By Michael Roberts (Adjunct associate professor of anthropology at the University of Adelaide)

AS a dual Australian Sri Lankan national, what has struck me most about the ongoing debate in Australia about Sri Lankan boat people is the abysmal ignorance about Sri Lanka’s geography and distribution of peoples. This has led to the inability of Australians to put Tamil migration in its historical context and instead to uncritically accept tales of Tamil persecution and even genocide that are patently untrue.

Those known as Ceylon Tamils did not just begin migrating because of the end of the civil war in Sri Lanka. In fact, Tamil migration is a two-stage process and it has been under way for more than a century.

Ceylon Tamils began migrating from the north to the south in search of jobs from the late 19th century. By 1921, they constituted 11.5 per cent of the population in Colombo, while Indian Tamils (more recent migrants from the nearby state on the Indian mainland of Tamil Nadu) accounted for 13.4 per cent. So Tamils, (both Ceylonese and of more recent Indian origin), have resided in the city environs for generations. Some Ceylon Tamils have also been a segment of its Westernised elite. However, such status did not protect them during the mini-pogroms of 1958 and 1977 and the major pogrom of July 1983, which involved widespread assaults on Tamil persons and property in the south of the island.

It is worth noting that although the Liberation Tigers of Tamil Eelam had been formed in 1976, and the goal of an independent state of Eelam proclaimed that year, the pogrom of 1983 – which followed a deadly assault by Tigers on the military – is widely regarded as the start of the civil war.

While middle-class Tamils have, together with Burgher, Sinhalese and Muslim families, been participating in the migration from Sri Lanka in search of better employment and education for their children since the 50s, the big surge in migration occurred after July 1983.

Despite this migration, Colombo District has not been denuded of its Tamil population. The Tamil population as a whole rose from 11.2 per cent in 1981 to 12.2 per cent in 2001. The number in the metropolitan cluster in fact rose by 58,291 in that period. This is because migration to foreign lands has been exceeded by internal movements from the northern and eastern parts of the island, to escape the conflict and in search of better economic opportunities.

Tamils have been under-represented in state-sector employment for some time, no doubt at least in part due to positive discrimination in favour of Sinhalese and negative discrimination against Tamils. Remarkably, however, a handful of senior Tamil officers remained in the armed services, a minute proportion of the senior ranks, but notable in a context where one might anticipate a zero figure. Moreover, a number of Tamils are sprinkled through the mercantile sector and professions. Indeed, some of the richest entrepreneurs are Tamil. Such success, however, has not eliminated memories of July 1983 and the sense of political marginalisation among some Tamils.

Such sentiments encourage some Tamils to migrate; but in a fair proportion of cases, the desire to migrate is inspired by a concern for the educational prospects of their children and the monetary support provided by kinfolk who are already in some Western country. The migration of Tamils from the Jaffna Peninsula and Batticaloa regions to Colombo in the recent past, therefore, is often a first stage in a projected step outwards.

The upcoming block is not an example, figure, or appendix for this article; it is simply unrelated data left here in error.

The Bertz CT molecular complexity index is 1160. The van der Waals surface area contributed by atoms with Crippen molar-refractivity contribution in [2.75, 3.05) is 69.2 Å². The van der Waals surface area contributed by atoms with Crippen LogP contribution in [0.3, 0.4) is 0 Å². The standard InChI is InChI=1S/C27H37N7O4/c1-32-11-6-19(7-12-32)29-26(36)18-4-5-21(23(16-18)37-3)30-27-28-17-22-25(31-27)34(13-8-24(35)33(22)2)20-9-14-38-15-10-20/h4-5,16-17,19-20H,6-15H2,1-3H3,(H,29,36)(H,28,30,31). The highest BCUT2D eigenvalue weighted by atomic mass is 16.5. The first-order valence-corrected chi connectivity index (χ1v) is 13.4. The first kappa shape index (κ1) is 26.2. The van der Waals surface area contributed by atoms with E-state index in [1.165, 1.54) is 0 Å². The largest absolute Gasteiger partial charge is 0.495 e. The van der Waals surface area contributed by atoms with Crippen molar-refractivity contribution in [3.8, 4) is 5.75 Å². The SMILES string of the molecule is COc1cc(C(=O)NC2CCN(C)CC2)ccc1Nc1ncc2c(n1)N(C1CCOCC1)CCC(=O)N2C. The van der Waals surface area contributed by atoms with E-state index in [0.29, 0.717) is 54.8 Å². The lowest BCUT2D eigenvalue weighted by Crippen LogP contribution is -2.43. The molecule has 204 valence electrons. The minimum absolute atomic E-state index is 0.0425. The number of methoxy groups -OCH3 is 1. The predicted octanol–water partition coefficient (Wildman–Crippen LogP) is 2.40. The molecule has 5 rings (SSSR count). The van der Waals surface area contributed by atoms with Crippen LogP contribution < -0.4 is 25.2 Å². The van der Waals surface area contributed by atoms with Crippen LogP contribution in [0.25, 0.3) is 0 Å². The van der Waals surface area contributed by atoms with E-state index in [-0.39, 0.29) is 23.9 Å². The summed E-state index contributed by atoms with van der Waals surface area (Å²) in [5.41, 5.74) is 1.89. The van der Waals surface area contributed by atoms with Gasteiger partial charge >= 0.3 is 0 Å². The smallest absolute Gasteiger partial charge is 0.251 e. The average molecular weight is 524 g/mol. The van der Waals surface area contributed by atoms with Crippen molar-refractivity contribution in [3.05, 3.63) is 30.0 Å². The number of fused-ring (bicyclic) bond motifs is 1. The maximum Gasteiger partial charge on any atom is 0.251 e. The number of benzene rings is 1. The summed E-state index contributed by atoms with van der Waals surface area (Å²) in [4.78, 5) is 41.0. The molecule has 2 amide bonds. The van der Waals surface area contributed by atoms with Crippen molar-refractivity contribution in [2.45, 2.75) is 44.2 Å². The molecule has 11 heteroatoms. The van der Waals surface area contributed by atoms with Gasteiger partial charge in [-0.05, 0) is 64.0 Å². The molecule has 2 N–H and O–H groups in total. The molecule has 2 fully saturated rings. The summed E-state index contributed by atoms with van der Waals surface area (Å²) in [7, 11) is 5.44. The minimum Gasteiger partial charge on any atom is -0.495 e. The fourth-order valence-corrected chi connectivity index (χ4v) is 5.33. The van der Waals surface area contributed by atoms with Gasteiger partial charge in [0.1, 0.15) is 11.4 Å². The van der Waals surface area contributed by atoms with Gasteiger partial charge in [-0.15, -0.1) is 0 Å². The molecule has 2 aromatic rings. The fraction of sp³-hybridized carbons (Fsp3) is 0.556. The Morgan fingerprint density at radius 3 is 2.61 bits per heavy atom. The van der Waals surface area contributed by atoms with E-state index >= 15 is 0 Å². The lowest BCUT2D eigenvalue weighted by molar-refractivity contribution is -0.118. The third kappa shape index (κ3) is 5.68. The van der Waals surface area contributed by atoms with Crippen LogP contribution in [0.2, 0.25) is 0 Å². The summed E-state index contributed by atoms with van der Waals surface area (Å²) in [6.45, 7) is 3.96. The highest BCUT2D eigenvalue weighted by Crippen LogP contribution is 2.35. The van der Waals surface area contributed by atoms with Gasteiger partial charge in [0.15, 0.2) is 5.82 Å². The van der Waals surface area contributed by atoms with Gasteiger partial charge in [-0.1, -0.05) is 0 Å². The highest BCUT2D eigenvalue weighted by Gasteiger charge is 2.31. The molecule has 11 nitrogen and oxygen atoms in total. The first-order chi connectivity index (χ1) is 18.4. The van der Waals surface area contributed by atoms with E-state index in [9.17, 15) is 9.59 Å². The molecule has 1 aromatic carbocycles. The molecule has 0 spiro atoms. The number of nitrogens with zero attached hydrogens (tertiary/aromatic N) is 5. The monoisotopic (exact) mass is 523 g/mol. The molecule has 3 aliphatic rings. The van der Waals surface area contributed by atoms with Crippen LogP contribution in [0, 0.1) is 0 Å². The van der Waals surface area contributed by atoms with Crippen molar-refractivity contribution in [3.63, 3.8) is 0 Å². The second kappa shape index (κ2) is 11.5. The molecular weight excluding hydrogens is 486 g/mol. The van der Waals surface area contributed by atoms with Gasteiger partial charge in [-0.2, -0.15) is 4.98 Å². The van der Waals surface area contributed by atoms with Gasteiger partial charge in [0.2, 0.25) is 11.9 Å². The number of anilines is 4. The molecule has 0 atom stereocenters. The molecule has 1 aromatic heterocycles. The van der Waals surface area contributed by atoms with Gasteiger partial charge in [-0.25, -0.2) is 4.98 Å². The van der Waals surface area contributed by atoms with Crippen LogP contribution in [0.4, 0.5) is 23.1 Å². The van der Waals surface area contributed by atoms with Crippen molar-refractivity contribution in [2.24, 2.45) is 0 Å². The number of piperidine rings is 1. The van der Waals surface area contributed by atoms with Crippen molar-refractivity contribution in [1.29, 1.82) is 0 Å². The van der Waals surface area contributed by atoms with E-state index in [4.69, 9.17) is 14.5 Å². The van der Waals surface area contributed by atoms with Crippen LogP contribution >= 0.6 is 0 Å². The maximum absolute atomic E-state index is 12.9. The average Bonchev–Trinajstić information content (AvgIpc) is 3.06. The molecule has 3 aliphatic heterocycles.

This second step, of outmigration, calls for patience. Not all can meet the strict criteria laid down in Australia for skilled migrants or family reunion. Some, therefore, seek the illegal pathway provided by people smugglers who take them to Italy or Australia. It is usually young males, mostly Sinhalese but also Tamils and Muslims, who take the sea lanes by trawler to Italy.

It appears recently a few families elected to fly to Malaysia where they boarded the Jaya Lestari. This was a costly exercise. It also required passports and visas. It is unlikely that any of the Tamils (numbers uncertain) who slipped out of the internally displaced persons camps by, say, July could have secured the necessary papers in two months, unless they had connections with the LTTE or criminals engaged in forgery. In view of all the above, my conjecture is that Brindha, the tearful nine-year-old filmed by the ABC pleading for asylum, and her family did not spend time “in the jungle” as they claimed and were not fleeing the IDP camps, but are much more likely to be from the Tamil communities of Jaffna or Colombo. This is not to say they should be refused admission to Australia as migrants, simply that they are unlikely to be refugees.

Australians engaged in public debate about Sri Lanka need to be better informed. People such as Greens senator Sarah Hanson-Young have uncritically accepted “the stories of the conditions in the camps . . . of people being persecuted and executed simply because they say, ‘We don’t want to be here any more’ “. The fact is there is absolutely no evidence that people are being persecuted, much less executed. There is a vital distinction between political dissatisfaction and a well-founded fear of persecution, and Australians need to recognise that what is driving Tamil boatpeople is a mix of political grievance and economic hope, which is inspiring migratory moves along uncomfortable, and even perilous, paths.